Two new tornadoes have been confirmed in Pennsylvania and New Jersey by the National Weather Service, adding to the growing total of touch-downs that have hit both states this year. Through June, New Jersey has already had five times the number of tornadoes that an entire year typically yields. The tornadoes hit the states in a well forecast severe weather outbreak that hit the region on Monday, where residents had ample warning severe weather would hit.
The first tornado hit Martins Creek in northeastern Northampton County, Pennsylvania, close to the Delaware River and the state line with New Jersey. The EF-0 rated tornado had estimated peak winds of 65 mph and traveled 3.37 miles; the maximum path width was about 60 years. It touched down at 2:58 pm on Monday and lifted up just 6 minutes later at 3:04 pm. Damage from this tornado was limited to wheat fields where crop damage occurred along with nearby small branches.
The second tornado hit Bernardsville in northern Somerset County, specifically along the NJ Transit line just to the southwest of the intersection of Minebrook Road and Old Quarry Road. This tornado was stronger than the first; the National Weather Service rated it as an EF-1 tornado with estimated peak winds of 105 mph; it traveled 1.4 miles and had a maximum path width of 475 yards. It struck at 3:29 pm and lasted until 3:34 pm.
The New Jersey tornado snapped and dropped numerous trees onto the transit line before knocking down other trees and powerlines. One tree knocked over by the tornado landed on a car causing damage. Fortunately, no injuries were reported.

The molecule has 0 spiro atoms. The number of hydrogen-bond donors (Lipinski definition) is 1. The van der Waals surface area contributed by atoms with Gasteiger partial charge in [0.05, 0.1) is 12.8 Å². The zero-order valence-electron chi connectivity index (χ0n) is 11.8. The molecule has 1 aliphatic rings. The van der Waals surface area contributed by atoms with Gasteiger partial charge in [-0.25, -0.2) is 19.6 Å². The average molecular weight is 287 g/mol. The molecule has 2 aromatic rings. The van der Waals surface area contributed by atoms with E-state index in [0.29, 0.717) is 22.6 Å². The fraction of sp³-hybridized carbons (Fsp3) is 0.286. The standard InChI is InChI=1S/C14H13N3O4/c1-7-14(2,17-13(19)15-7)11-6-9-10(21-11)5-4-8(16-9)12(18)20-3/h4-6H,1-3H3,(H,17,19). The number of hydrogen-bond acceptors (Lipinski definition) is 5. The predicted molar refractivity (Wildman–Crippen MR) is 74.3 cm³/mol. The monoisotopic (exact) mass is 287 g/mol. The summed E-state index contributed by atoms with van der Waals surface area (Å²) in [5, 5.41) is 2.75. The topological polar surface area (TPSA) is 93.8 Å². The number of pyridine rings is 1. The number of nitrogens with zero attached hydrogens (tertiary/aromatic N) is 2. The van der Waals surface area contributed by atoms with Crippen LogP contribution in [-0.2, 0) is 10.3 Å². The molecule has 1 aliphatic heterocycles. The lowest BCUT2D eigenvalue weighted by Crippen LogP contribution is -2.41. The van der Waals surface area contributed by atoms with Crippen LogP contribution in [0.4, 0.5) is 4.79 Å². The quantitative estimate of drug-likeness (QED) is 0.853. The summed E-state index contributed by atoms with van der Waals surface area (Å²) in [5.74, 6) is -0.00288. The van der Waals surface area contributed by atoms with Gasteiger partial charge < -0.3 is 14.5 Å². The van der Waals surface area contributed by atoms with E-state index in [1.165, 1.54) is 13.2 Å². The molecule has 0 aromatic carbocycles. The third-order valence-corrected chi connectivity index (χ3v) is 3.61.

The Enhanced Fujita Scale or EF Scale, which became operational on February 1, 2007, is used to assign a tornado a ‘rating’ based on estimated wind speeds and related damage. When tornado-related damage is surveyed, it is compared to a list of Damage Indicators (DIs) and Degrees of Damage (DoD) which help estimate better the range of wind speeds the tornado likely produced. From that, a rating (from EF0 to EF5) is assigned. In general, EF-0 tornadoes have 65-85 mph winds, EF-1 have 86-110 mph winds, EF-2 have 111-135 mph winds, EF-3 have 136-165 mph winds, EF-4 have 166-200 mph winds, and EF-5 tornadoes have winds in excess of 200 mph. The EF Scale was revised from the original Fujita Scale to reflect better examinations of tornado damage surveys so as to align wind speeds more closely with associated storm damage., with the new scale related to how most structures are designed.
According to the NOAA, in the period from 1950 to June of 2022, there have been a total of 184 reported tornado touch-downs in New Jersey, responsible for 80 injuries, 1 death, and more than $84 million in property damage. In a typical year, New Jersey will see 2-3 tornadoes. However, while the overall volume of severe storms and tornadoes has trended down significantly across the entire United States, the opposite has been occurring in New Jersey. In 2019 10 tornadoes were recorded while in 2020 the number dropped to 4; however, the number rose again to 13 in 2021.